## [Algorithms] error metric for computing lightmap required resolution

 [Algorithms] error metric for computing lightmap required resolution From: Rowan Wyborn - 2005-01-31 00:47:39 ```hullo, Im playing with a simple adaptive sampling algorithm for our light = mapper. With each generated light map, it trys downsizing it to various = resolutions, and then picks the final resolution based on an error = metric between the downsized lightmap and the original lightmap. Im = having a hard time tuning the metric to give reasonable results thou. = I've tried all sorts of variations of max pixel error, avg pixel error, = std dev of pixel error, but nothing seems to work well in a majority of = cases.=20 I was wondering, are there any established error metrics for comparing = images in this way? thanks, rowan ```

 [Algorithms] error metric for computing lightmap required resolution From: Rowan Wyborn - 2005-01-31 00:47:39 ```hullo, Im playing with a simple adaptive sampling algorithm for our light = mapper. With each generated light map, it trys downsizing it to various = resolutions, and then picks the final resolution based on an error = metric between the downsized lightmap and the original lightmap. Im = having a hard time tuning the metric to give reasonable results thou. = I've tried all sorts of variations of max pixel error, avg pixel error, = std dev of pixel error, but nothing seems to work well in a majority of = cases.=20 I was wondering, are there any established error metrics for comparing = images in this way? thanks, rowan ```
 RE: [Algorithms] error metric for computing lightmap required resolution From: Michael Smith - 2005-01-31 01:22:32 ```Hi Rowan, > I was wondering, are there any established error metrics for comparing > images in this way? In general comparing images is a very difficult thing to do automatically. The most common way is to use the signal to noise ratio, or in many cases the peak signal to noise ratio. However there are many cases in which a high PSNR will not produce an image that a human finds particularly bad. I would suggest for your case that maybe what you should be seeking to minimise is the max gradient between pixels. This should handle the case where you have a fairly sharp divide between light and shadow areas, which is where you most want a fairly high resolution. Michael > -----Original Message----- > From: gdalgorithms-list-admin@... [mailto:gdalgorithms- > list-admin@...] On Behalf Of Rowan Wyborn > Sent: Monday, 31 January 2005 11:50 AM > To: Gdalgorithms (E-mail) > Subject: [Algorithms] error metric for computing lightmap required > resolution > > hullo, > > Im playing with a simple adaptive sampling algorithm for our light mapper. > With each generated light map, it trys downsizing it to various > resolutions, and then picks the final resolution based on an error metric > between the downsized lightmap and the original lightmap. Im having a hard > time tuning the metric to give reasonable results thou. I've tried all > sorts of variations of max pixel error, avg pixel error, std dev of pixel > error, but nothing seems to work well in a majority of cases. > > > thanks, > rowan > > > ------------------------------------------------------- > This SF.Net email is sponsored by: IntelliVIEW -- Interactive Reporting > Tool for open source databases. Create drag-&-drop reports. Save time > by over 75%! Publish reports on the web. Export to DOC, XLS, RTF, etc. > Download a FREE copy at http://www.intelliview.com/go/osdn_nl > _______________________________________________ > GDAlgorithms-list mailing list > GDAlgorithms-list@... > https://lists.sourceforge.net/lists/listinfo/gdalgorithms-list > Archives: > http://sourceforge.net/mailarchive/forum.php?forum_ida88 ```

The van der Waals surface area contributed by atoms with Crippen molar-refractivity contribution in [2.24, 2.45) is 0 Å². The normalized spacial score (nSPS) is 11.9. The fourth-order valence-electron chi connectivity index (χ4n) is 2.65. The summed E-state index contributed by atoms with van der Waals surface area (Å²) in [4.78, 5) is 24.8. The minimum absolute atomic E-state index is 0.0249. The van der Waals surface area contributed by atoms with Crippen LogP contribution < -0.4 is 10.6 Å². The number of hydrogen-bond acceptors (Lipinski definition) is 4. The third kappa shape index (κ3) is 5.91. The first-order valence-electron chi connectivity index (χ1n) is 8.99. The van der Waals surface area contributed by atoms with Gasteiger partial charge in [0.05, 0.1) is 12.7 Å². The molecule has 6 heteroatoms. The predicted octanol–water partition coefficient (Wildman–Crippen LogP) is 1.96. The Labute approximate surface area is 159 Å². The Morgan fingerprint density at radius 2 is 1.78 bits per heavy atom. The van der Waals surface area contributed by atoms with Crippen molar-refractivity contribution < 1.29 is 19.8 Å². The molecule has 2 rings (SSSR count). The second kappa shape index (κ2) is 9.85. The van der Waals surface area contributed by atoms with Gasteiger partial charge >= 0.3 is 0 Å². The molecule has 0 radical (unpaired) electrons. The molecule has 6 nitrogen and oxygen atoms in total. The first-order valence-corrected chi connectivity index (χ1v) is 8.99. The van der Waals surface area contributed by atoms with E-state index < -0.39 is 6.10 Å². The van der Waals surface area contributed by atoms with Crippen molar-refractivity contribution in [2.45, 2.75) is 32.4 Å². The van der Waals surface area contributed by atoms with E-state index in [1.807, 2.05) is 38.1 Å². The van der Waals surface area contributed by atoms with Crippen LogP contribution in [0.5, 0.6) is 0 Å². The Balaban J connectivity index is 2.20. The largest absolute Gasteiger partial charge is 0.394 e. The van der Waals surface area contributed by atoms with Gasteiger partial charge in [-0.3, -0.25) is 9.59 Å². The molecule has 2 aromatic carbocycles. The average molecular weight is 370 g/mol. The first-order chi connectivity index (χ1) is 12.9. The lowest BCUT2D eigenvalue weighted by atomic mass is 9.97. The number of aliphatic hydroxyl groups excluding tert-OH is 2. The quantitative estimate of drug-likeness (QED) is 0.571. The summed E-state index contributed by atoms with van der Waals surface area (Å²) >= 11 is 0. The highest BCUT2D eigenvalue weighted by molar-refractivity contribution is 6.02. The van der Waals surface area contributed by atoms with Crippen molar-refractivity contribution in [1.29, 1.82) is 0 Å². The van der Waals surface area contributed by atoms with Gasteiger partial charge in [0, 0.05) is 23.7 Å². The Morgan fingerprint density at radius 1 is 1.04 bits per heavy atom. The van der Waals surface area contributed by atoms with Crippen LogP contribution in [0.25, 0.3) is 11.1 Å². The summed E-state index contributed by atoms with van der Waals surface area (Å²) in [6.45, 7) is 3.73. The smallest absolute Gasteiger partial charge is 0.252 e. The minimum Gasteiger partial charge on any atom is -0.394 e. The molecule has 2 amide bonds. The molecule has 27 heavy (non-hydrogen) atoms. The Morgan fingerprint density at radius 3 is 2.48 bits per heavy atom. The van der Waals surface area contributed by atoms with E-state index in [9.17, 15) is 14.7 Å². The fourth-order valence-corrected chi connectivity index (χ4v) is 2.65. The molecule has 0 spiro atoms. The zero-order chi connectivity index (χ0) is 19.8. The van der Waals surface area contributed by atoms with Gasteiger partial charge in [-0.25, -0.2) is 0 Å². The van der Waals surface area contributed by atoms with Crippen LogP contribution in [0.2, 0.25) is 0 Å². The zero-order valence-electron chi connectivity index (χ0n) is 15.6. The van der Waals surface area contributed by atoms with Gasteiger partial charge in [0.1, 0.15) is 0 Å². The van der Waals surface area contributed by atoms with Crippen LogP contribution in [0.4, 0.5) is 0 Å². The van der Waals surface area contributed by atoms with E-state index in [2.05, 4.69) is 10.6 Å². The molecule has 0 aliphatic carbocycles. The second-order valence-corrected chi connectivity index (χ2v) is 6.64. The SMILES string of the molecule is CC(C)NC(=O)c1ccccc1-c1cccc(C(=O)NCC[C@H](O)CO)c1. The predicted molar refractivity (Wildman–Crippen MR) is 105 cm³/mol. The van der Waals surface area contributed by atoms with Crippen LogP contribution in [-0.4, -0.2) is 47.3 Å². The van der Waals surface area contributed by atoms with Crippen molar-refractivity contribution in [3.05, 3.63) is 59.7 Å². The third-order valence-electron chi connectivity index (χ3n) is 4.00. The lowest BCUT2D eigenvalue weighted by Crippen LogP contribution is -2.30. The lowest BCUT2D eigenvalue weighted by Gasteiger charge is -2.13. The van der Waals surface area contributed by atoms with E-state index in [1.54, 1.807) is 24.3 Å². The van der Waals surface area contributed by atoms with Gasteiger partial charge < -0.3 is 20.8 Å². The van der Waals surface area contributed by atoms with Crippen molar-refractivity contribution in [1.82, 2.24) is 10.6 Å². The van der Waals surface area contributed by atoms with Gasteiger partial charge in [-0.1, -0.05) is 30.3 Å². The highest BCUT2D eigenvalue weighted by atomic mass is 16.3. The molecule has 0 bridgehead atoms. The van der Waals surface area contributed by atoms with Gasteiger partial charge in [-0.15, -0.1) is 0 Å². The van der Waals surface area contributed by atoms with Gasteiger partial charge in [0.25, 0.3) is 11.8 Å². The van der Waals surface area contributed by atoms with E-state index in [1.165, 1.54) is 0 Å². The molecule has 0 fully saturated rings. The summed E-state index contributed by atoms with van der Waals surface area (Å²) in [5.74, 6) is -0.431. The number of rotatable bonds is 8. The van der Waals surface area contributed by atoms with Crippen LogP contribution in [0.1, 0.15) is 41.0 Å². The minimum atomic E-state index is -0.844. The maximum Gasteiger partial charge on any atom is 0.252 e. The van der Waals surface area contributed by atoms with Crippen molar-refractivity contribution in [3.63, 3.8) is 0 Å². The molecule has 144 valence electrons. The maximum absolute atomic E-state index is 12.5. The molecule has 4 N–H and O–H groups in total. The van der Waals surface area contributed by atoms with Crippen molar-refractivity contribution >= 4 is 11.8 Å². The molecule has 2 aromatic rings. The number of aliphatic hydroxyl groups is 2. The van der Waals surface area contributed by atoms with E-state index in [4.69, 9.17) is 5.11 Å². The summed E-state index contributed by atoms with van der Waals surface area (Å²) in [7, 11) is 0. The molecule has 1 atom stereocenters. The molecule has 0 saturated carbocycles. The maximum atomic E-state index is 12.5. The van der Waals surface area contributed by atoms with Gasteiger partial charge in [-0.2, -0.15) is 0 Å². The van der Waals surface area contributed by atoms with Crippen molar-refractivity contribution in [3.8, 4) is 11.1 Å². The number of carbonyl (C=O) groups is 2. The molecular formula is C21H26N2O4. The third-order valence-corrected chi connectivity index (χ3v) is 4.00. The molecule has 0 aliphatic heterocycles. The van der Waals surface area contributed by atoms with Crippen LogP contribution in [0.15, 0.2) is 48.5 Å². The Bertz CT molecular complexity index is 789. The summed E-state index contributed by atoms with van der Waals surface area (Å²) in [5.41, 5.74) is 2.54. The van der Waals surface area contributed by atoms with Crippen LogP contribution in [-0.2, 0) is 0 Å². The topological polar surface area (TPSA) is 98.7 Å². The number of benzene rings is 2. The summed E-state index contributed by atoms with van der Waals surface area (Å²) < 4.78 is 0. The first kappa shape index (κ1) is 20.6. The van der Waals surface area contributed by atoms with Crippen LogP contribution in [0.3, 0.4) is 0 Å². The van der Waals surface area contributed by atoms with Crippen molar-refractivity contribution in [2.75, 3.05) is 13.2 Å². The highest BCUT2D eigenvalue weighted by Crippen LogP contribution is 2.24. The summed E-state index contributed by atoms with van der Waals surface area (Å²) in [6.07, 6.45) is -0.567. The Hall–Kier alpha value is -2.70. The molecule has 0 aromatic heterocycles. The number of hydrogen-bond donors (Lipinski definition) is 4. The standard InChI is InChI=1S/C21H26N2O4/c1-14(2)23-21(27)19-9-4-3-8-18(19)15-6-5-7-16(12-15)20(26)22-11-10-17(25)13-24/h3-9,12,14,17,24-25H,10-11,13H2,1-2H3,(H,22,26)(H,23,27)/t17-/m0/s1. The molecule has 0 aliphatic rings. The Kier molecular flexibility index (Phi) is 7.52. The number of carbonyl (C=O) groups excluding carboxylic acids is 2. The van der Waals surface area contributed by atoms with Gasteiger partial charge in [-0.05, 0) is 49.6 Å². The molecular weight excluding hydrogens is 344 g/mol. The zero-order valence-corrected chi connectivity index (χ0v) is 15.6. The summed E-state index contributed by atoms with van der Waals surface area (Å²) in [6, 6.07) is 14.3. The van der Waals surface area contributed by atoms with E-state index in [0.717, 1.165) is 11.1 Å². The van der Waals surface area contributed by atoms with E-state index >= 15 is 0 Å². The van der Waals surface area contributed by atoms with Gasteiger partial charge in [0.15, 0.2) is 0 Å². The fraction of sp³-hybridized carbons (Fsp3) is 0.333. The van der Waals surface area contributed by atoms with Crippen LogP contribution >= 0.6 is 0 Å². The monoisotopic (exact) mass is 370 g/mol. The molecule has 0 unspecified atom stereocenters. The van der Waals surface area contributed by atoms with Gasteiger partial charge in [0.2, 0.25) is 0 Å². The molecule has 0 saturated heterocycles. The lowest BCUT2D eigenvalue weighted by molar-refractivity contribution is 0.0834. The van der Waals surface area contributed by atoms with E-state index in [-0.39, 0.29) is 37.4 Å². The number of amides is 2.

Re: [Algorithms] error metric for computing lightmap required resolution From: Ivan-Assen Ivanov - 2005-02-02 15:02:03 ```One thing I would try is compare not the lightmaps after various forms of compression/resizing, but sets of equivalent screenshots of the final results of this lighting - e.g. a lit level, lightmap-only or fully textured. ```